[Note: This data is from 2016 – find the most current public relations salary data].
Across the industry and experience levels, the median PR salary rose to $92,125 in the last 12 months. By definition, averages pose pitfalls in data interpretation. However, that the median PR salary is up roughly $8,000 over the same survey last year suggests competition for PR talent has tightened sharply.
The PR professional “every reason to be increasingly confident,” according to the 2016 PRWeek Salary Survey, from which that median salary figure stems. The survey, conducted in partnership with executive recruiting firm Bloom, Gross & Associates, found the vast majority of PR pros saw bumps in salary last year.
Salary increases came in all forms from job hops, to promotions, to talent retention, according to the data solicited from 1,078 communications professionals:
“The survey found 75% of respondents who have remained at their company in the past year received a pay increase in the past 12 months. And even among those who stayed in the same position, 68% saw their salary rise. And, of course, among those who changed employers in the past 12 months, 81% had a salary increase.”
Segmenting the PR Salary
The survey report breaks down PR salaries in several segments and also compares the data year-over-year graphically. Here’s are two that stood out for me.
Median PR salary by organization. PR firms tend to be the proving ground for communications professionals that later move in-house. In-house PR salaries historically have tended to be higher than those of agencies, but I’d venture the in-house samples tend to be smaller and of uniformly greater experience:
- In-house: $130,000
- PR agency: $84,500
- Non-profit: $68,000
Median PR salary by industry. New or aspiring PR pros would do well to study this data to understand which vertical markets present the greatest earning capacity. If you work for an agency, you should be angling to work on representative client accounts now. Likewise, this chart presents talking point for senior leaders to mentor younger communications professionals.
- Industrial and manufacturing: $135,000
- Healthcare and Pharma: $132,000
- Arts, entertainment and media: $130,000
- Financial services: $120,000
- Retail: $120,000
- Food and beverage: $115,000
- Tech/Internet: $104,500
- Trade association: $94,500
- Government and public sector: $75,000
- Education: $75,000
- Travel, tourism and leisure: $71,000
- Nonprofit: $68,000
PR an Employee Market
I am a little surprised that technology and financial services segments didn’t rank higher in median salary by market segment. Both vertical markets have a heavy emphasis on B2B and usually complex products. Experience matters in these segments and the lower benchmarks suggest to me these are prime targets for headhunting – and flight risk for employers.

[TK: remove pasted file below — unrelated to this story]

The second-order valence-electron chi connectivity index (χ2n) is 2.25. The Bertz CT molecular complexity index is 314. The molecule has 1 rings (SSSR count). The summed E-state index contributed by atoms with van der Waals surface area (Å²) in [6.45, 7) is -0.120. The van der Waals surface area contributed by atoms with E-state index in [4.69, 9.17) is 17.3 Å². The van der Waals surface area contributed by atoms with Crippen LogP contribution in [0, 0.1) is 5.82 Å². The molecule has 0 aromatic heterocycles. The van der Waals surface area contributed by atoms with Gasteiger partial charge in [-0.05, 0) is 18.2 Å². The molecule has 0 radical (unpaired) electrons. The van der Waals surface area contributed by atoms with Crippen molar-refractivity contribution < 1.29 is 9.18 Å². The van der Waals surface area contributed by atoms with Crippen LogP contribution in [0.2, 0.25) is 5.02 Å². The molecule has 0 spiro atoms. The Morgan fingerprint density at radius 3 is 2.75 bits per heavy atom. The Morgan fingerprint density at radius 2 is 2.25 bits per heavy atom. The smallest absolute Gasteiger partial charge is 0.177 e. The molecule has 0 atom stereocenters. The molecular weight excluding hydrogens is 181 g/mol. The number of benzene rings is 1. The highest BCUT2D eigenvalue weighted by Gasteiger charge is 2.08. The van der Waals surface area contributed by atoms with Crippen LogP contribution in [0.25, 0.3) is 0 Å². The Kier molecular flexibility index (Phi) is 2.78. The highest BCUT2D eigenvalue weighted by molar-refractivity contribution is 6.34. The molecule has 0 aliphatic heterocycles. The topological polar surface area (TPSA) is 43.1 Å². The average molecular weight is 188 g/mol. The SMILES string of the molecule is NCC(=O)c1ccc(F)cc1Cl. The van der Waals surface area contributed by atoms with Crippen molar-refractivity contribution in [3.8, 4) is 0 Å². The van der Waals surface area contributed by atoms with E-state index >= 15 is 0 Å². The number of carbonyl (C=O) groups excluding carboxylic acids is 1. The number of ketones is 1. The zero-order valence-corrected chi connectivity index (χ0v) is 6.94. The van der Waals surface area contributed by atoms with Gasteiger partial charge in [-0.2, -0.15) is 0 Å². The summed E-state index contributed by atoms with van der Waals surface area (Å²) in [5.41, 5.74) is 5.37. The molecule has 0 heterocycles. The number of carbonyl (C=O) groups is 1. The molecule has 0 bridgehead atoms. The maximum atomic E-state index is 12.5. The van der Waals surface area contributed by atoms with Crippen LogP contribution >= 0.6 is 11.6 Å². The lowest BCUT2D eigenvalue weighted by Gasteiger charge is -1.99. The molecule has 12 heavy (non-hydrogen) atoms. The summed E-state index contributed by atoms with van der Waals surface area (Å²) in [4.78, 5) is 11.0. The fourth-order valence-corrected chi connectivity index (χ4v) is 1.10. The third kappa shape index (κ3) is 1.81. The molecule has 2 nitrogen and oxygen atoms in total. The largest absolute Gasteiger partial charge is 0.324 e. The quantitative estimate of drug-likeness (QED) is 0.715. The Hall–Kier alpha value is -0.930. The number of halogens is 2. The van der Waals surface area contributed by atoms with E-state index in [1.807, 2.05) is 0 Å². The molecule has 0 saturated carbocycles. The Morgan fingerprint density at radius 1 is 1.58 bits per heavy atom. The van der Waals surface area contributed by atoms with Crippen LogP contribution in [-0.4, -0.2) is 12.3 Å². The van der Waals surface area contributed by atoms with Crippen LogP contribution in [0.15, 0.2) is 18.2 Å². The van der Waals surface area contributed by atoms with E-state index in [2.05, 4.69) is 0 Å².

Indeed, according to the PRWeek report, three-quarters of respondents have been approached by recruiters in the last 12 months. About one-quarter of respondents (23%) said they changed jobs in the last year.
“The activity in the marketplace also means organizations and agencies are fighting to keep their best talent. And there are numerous forces at work intensifying the battle. For example, executive recruiters are actively contacting employees at increasing rates.”
The PRWeek report cites Edelman, which hired more than 2,000 new PR pros last year as a case in point. “Most of the people we recruit are top talent; they are not without jobs,” according to Claudia Patton who is cited in the article and is the chief talent officer for the firm.
“The counselor role the PR pro holds today is far more cross functional than it ever has been. And the business understanding MBAs bring to the table, while having always been an advantage, are being put to use more than ever.”
The MBA Inches Up in PR
A fundamental understanding of accounting, finance and economics are increasingly important to PR credibility and to earn that fabled seat at the table. In a profession known for its mastery of language for persuasion, fluency in the language of business is essential.
Some 26% of PR pros report having earned an MBA, according to the survey. That’s up six percentage points from the previous year.
“If you had asked me 10 years ago if an MBA is worth the investment, I would have answered ‘no’ because I wouldn’t have been able to guarantee they would work on projects that merit it,” said Linda Rutherford, vice president of Communication at Southwest Airlines in the article. “But the world has changed. The counselor role the PR pro holds today is far more cross functional than it ever has been. And the business understanding MBAs bring to the table, while having always been an advantage, are being put to use more than ever.”
If you enjoyed this post, you might also like:
How to Get Ahead for the Young PR Account Executive